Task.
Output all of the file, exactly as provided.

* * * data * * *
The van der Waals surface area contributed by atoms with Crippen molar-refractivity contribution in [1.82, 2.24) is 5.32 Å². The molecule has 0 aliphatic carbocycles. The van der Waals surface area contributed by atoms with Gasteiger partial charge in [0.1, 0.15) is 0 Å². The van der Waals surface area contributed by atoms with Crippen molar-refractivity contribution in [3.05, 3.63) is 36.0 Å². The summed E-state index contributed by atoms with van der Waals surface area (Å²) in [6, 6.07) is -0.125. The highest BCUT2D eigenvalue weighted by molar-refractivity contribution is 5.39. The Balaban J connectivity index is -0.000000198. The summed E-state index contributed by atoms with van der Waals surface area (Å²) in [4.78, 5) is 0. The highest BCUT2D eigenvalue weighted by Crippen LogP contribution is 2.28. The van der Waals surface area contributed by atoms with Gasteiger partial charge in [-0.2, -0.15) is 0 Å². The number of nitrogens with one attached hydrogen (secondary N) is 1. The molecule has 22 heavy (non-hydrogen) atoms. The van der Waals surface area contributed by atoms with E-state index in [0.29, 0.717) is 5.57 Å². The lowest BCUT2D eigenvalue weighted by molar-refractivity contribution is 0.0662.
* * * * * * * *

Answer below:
The van der Waals surface area contributed by atoms with Crippen molar-refractivity contribution in [1.82, 2.24) is 5.32 Å². The molecule has 0 aliphatic carbocycles. The van der Waals surface area contributed by atoms with Gasteiger partial charge in [0.1, 0.15) is 0 Å². The van der Waals surface area contributed by atoms with Crippen molar-refractivity contribution in [3.05, 3.63) is 36.0 Å². The summed E-state index contributed by atoms with van der Waals surface area (Å²) in [6, 6.07) is -0.125. The highest BCUT2D eigenvalue weighted by molar-refractivity contribution is 5.39. The Balaban J connectivity index is -0.000000198. The summed E-state index contributed by atoms with van der Waals surface area (Å²) in [4.78, 5) is 0. The highest BCUT2D eigenvalue weighted by Crippen LogP contribution is 2.28. The van der Waals surface area contributed by atoms with Gasteiger partial charge in [-0.2, -0.15) is 0 Å². The number of nitrogens with one attached hydrogen (secondary N) is 1. The molecule has 22 heavy (non-hydrogen) atoms. The van der Waals surface area contributed by atoms with E-state index in [0.29, 0.717) is 5.57 Å². The lowest BCUT2D eigenvalue weighted by molar-refractivity contribution is 0.0662.